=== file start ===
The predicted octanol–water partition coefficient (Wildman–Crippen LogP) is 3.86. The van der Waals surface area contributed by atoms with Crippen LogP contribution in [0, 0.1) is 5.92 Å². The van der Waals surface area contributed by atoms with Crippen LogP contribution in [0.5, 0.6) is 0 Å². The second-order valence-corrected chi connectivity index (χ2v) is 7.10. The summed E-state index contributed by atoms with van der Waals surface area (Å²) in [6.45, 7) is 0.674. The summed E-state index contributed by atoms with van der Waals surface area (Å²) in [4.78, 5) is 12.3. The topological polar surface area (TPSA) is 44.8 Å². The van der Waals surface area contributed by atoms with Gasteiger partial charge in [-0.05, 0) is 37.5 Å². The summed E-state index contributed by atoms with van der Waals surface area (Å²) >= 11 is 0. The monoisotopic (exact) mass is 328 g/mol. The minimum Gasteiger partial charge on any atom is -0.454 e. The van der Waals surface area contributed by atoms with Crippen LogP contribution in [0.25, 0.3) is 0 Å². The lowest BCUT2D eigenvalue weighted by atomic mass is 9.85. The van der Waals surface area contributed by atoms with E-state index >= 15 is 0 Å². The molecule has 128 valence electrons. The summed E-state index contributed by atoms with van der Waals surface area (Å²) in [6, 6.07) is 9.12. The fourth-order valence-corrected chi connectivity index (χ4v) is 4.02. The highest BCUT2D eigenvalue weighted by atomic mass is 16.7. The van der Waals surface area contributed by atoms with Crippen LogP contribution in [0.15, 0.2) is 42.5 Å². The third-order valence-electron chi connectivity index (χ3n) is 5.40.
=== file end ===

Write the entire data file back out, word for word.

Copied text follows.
The predicted octanol–water partition coefficient (Wildman–Crippen LogP) is 3.86. The van der Waals surface area contributed by atoms with Crippen LogP contribution in [0, 0.1) is 5.92 Å². The van der Waals surface area contributed by atoms with Crippen LogP contribution in [0.5, 0.6) is 0 Å². The second-order valence-corrected chi connectivity index (χ2v) is 7.10. The summed E-state index contributed by atoms with van der Waals surface area (Å²) in [6.45, 7) is 0.674. The summed E-state index contributed by atoms with van der Waals surface area (Å²) in [4.78, 5) is 12.3. The topological polar surface area (TPSA) is 44.8 Å². The van der Waals surface area contributed by atoms with Gasteiger partial charge in [-0.05, 0) is 37.5 Å². The summed E-state index contributed by atoms with van der Waals surface area (Å²) >= 11 is 0. The monoisotopic (exact) mass is 328 g/mol. The minimum Gasteiger partial charge on any atom is -0.454 e. The van der Waals surface area contributed by atoms with Crippen LogP contribution in [0.25, 0.3) is 0 Å². The lowest BCUT2D eigenvalue weighted by atomic mass is 9.85. The van der Waals surface area contributed by atoms with E-state index >= 15 is 0 Å². The molecule has 128 valence electrons. The summed E-state index contributed by atoms with van der Waals surface area (Å²) in [6, 6.07) is 9.12. The fourth-order valence-corrected chi connectivity index (χ4v) is 4.02. The highest BCUT2D eigenvalue weighted by atomic mass is 16.7. The van der Waals surface area contributed by atoms with Crippen LogP contribution in [0.15, 0.2) is 42.5 Å². The third-order valence-electron chi connectivity index (χ3n) is 5.40.